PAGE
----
What is a flipped classroom?
According to Jonathan Martin, a flipped classroom is described as, "Flip your instruction so that students watch and listen to your lectures... for homework, and then use your precious class-time for what previously, often, was done in homework: tackling difficult problems, working in groups, researching, collaborating, crafting and creating." (Gerstein, 2011)
Basically, a flipped classroom is when students watch instructional videos outside of the classroom. In-class time is used for application. Students work on various activities that require them to apply the skill learned at home.
How did flipped classrooms get started?
Flipped classrooms began as the "Fisch flip." Colorado math teacher, Karl Fisch, began video-taping lectures and assigning them as homework. Daniel Pink made Karl's method known as "flip thinking" or the "Fisch flip." (Watters, 2012)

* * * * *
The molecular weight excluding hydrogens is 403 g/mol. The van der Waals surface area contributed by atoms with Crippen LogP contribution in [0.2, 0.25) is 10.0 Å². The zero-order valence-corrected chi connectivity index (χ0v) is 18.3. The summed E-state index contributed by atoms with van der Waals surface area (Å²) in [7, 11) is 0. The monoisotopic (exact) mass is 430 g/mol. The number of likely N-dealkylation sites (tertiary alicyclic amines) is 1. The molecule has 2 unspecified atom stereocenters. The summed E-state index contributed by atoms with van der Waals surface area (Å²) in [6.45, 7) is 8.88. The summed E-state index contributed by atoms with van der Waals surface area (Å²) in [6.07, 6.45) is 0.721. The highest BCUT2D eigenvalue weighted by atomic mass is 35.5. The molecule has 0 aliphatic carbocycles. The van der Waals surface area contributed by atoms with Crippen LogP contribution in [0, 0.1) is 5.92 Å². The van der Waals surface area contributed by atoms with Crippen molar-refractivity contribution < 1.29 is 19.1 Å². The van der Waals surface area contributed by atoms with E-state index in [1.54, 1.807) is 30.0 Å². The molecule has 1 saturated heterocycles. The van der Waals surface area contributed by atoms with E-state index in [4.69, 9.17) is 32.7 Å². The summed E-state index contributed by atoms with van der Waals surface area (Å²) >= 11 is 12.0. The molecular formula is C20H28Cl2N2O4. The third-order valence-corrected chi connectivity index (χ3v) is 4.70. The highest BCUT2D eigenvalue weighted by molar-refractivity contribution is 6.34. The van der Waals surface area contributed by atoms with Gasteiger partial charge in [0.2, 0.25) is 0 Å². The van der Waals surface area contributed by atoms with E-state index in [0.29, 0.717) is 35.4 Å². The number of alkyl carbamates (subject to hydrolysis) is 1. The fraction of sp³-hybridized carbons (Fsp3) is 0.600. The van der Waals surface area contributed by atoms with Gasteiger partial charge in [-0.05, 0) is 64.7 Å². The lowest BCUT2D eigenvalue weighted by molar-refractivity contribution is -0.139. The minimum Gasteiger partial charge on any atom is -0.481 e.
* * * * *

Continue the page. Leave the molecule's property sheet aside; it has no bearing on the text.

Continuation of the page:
Even though Karl Fisch made flipped classrooms popular, he was not the original started of them. In the 1990s , Harvard professor Eric Mazar started the idea of peer instruction. This changed his teaching practices to less lecturing. Then, in 2007, Jonathan Bergmann and Aaron Sams, two chemistry teachers, began recording their lessons. (Watters, 2012) They discovered a software that recorded their PowerPoint presentations. They recorded and posted their live lectures online for students who missed class. (Strayer, 2011) Recently, the Khan Academy has made flipped classrooms gain press and credibility in education. (Gerstein, 2011) The Khan Academy popularized the term "flipped" classrooms. (Watters, 2012)
Watch this video of Salman Khan talking about he began the flipped method and how the Khan Academy got started.